Chief Tille says Serb will be vaccinated if he chooses to play his first Grand Slam of 2022
Nine-time Australian Open champion Novak Djokovic would not want to risk losing the record 21st Grand Slam title, tournament chief Craig Tiley predicted on Thursday, announcing a bumper series of lead-up events.
All players heading to Australia for the Major of the Year in January should be vaccinated against Covid, doubting whether Serbia will play world number one.
Djokovic, who is trying to win the record-breaking 21st Salem crown, declined to say whether he had been vaccinated.
“She has not shared her status with anyone,” Tiley told SEN sports radio station. “He believes that what you say about your medical position is private and that people should have the right to choose.”
But Tyle added: “Novak has won nine Australian Open titles and I’m sure he wants to reach 10.
“He’s on 20 Grand Slam titles, just like the upcoming Rafa Nadal and Roger Federer, so one of them is about to overtake the other. I don’t think Novak would want to leave that feat to anyone else. Of course, if he’s playing here in January, he’s been vaccinated. “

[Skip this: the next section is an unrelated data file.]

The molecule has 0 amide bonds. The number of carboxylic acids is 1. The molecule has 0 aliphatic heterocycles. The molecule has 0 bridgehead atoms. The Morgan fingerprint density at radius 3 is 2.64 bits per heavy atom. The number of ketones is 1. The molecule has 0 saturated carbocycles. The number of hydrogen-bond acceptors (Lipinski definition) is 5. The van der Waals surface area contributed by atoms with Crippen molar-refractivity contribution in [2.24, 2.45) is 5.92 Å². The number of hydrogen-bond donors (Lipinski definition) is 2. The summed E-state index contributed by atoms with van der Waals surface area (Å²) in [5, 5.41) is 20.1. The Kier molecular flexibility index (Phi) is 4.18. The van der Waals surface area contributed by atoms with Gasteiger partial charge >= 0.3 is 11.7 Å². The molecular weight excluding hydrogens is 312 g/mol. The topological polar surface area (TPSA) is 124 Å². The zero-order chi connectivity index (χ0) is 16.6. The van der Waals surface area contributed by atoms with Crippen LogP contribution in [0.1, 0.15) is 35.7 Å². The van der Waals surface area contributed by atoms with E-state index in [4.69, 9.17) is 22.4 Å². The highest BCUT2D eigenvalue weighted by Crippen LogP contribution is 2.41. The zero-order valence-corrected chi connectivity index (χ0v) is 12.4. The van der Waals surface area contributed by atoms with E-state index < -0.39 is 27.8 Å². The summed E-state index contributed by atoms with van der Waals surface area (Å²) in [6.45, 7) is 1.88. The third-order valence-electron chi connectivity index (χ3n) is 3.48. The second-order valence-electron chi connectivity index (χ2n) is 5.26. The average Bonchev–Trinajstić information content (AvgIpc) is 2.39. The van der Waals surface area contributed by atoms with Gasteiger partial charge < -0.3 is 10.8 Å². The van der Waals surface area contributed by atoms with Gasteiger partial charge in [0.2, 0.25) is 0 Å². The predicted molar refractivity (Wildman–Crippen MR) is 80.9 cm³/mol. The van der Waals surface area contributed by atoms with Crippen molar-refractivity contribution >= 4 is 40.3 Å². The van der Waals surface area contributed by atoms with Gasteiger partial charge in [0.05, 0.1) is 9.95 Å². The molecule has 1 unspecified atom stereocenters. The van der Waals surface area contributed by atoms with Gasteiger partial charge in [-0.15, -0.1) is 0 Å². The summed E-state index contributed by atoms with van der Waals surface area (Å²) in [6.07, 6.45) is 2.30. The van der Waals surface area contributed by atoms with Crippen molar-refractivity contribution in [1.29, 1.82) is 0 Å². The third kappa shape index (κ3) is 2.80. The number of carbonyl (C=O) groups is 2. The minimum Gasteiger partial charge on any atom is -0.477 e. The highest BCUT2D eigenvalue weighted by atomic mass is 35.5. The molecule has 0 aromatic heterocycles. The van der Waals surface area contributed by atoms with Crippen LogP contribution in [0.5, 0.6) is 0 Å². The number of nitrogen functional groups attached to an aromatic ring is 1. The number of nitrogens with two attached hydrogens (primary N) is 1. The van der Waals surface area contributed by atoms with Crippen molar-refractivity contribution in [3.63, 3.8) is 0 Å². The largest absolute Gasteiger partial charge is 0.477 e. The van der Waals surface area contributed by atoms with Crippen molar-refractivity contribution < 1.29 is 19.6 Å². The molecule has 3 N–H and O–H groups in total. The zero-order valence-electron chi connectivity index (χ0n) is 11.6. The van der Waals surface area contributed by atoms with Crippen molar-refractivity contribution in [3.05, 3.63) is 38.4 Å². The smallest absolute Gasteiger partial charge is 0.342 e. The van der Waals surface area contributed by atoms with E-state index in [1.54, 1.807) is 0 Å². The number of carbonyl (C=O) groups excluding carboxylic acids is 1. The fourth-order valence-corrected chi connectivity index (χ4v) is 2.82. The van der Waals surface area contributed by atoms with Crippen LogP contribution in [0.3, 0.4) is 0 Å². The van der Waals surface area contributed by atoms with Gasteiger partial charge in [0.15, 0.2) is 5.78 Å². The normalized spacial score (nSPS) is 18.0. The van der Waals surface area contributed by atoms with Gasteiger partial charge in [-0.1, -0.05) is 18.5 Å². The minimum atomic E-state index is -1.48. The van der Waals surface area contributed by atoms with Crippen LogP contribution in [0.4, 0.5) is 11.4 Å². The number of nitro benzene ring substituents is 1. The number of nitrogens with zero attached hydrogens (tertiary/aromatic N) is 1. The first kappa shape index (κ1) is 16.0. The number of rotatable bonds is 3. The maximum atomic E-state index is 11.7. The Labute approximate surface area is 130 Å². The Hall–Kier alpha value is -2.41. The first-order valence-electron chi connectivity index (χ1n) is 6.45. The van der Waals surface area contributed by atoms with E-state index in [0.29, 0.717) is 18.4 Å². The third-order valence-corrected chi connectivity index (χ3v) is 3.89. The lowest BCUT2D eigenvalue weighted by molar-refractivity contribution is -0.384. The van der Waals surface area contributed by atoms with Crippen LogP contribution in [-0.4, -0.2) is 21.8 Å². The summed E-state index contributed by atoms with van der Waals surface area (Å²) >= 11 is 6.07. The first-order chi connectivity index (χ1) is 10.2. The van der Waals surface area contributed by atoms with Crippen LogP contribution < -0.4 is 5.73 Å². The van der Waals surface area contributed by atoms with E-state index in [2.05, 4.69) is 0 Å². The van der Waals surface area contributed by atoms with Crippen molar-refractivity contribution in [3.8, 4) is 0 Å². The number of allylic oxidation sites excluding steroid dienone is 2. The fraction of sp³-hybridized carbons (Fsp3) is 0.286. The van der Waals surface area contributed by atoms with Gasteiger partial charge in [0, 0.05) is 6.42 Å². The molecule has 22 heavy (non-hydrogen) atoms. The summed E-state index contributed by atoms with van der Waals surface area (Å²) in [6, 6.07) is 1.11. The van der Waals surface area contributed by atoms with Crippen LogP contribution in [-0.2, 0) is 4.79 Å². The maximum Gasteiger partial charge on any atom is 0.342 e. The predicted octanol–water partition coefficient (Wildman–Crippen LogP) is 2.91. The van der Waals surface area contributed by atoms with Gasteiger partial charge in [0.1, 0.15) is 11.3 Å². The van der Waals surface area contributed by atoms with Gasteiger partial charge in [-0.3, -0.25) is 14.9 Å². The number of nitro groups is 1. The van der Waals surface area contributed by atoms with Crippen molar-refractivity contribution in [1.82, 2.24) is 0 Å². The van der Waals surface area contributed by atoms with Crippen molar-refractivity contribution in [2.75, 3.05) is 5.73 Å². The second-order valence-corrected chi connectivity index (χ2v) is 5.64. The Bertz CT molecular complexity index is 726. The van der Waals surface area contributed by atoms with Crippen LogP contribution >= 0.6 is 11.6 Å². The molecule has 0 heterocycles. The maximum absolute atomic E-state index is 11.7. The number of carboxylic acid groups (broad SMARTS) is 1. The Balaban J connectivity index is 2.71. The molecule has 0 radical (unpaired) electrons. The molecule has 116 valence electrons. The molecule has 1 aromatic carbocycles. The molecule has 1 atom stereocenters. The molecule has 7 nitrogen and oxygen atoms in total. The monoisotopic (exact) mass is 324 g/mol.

“We’ll have to wait and see,” Djokovic said over the weekend when asked if he would be in Melbourne Park to defend his title.
Currently, about 85% of the players have got the job and Tiley said that he expects it to reach 95% to 100% by January.
“We take a lot of credit for that because we have a condition on it (coming to Australia) for vaccination,” he said.
His comments came as the season’s opening schedule was released after repeated delays as organizers worked out what could be played where Australia slowly crossed state and international borders after a long coveted lockdown. Gives comfort
All Australian Open lead-up events took place in Melbourne Park this year under bio-secure conditions when athletes were forced to quarantine in hotels for 14 days.
Fully vaccinated players are expected to be able to enter Australia in 2022 without being quarantined or restricted to bubbles, returning to the Sydney and Adelaide calendars.
Brisbane, Perth and Hobart, which traditionally hold events, miss out on other years, as in Auckland, New Zealand.
“It is not uncommon for epidemics, closed borders and different rates of vaccination to pose a major challenge to us and to bring about change, especially in the summer,” Tyle said.
“That’s why we waited as long as possible to secure the best conditions for players and fans in as many places as possible.”
The men’s ATP Cup, a ruthless Russian team this year led by Daniel Medvedev and Andrei Rubello, and a year earlier won by Djokovic’s Serbia, will begin on January 1 in Sydney.
Next week will be the Sydney Tennis Classic, a men’s and women’s joint ATP-WTA event.
Top-level tennis returns to Adelaide on January 2, with 15 days of men’s and women’s combined competition.
There will also be action with three tournaments – two WTAs and one ATP – from January 3 to 9 before the Australian Open in Melbourne starting January 17.